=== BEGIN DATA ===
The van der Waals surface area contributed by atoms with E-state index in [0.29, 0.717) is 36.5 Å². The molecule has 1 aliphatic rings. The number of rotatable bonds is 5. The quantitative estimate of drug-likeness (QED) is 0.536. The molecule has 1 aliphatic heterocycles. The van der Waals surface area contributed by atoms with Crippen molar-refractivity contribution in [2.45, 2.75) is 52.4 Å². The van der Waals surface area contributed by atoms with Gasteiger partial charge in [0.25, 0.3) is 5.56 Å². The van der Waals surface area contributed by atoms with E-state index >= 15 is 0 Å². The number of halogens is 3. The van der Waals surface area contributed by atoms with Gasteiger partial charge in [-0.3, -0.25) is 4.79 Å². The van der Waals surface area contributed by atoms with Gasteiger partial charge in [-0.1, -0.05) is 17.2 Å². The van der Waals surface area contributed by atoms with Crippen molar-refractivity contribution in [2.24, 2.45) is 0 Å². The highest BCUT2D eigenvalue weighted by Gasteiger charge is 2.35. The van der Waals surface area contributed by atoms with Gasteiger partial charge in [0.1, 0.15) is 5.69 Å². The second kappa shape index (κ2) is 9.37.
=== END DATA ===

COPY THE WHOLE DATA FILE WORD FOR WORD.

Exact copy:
The van der Waals surface area contributed by atoms with E-state index in [0.29, 0.717) is 36.5 Å². The molecule has 1 aliphatic rings. The number of rotatable bonds is 5. The quantitative estimate of drug-likeness (QED) is 0.536. The molecule has 1 aliphatic heterocycles. The van der Waals surface area contributed by atoms with Crippen molar-refractivity contribution in [2.45, 2.75) is 52.4 Å². The van der Waals surface area contributed by atoms with Gasteiger partial charge in [0.25, 0.3) is 5.56 Å². The van der Waals surface area contributed by atoms with E-state index >= 15 is 0 Å². The number of halogens is 3. The van der Waals surface area contributed by atoms with Gasteiger partial charge in [-0.3, -0.25) is 4.79 Å². The van der Waals surface area contributed by atoms with Gasteiger partial charge in [-0.1, -0.05) is 17.2 Å². The van der Waals surface area contributed by atoms with Crippen molar-refractivity contribution in [2.24, 2.45) is 0 Å². The highest BCUT2D eigenvalue weighted by Gasteiger charge is 2.35. The van der Waals surface area contributed by atoms with Gasteiger partial charge in [0.1, 0.15) is 5.69 Å². The second kappa shape index (κ2) is 9.37.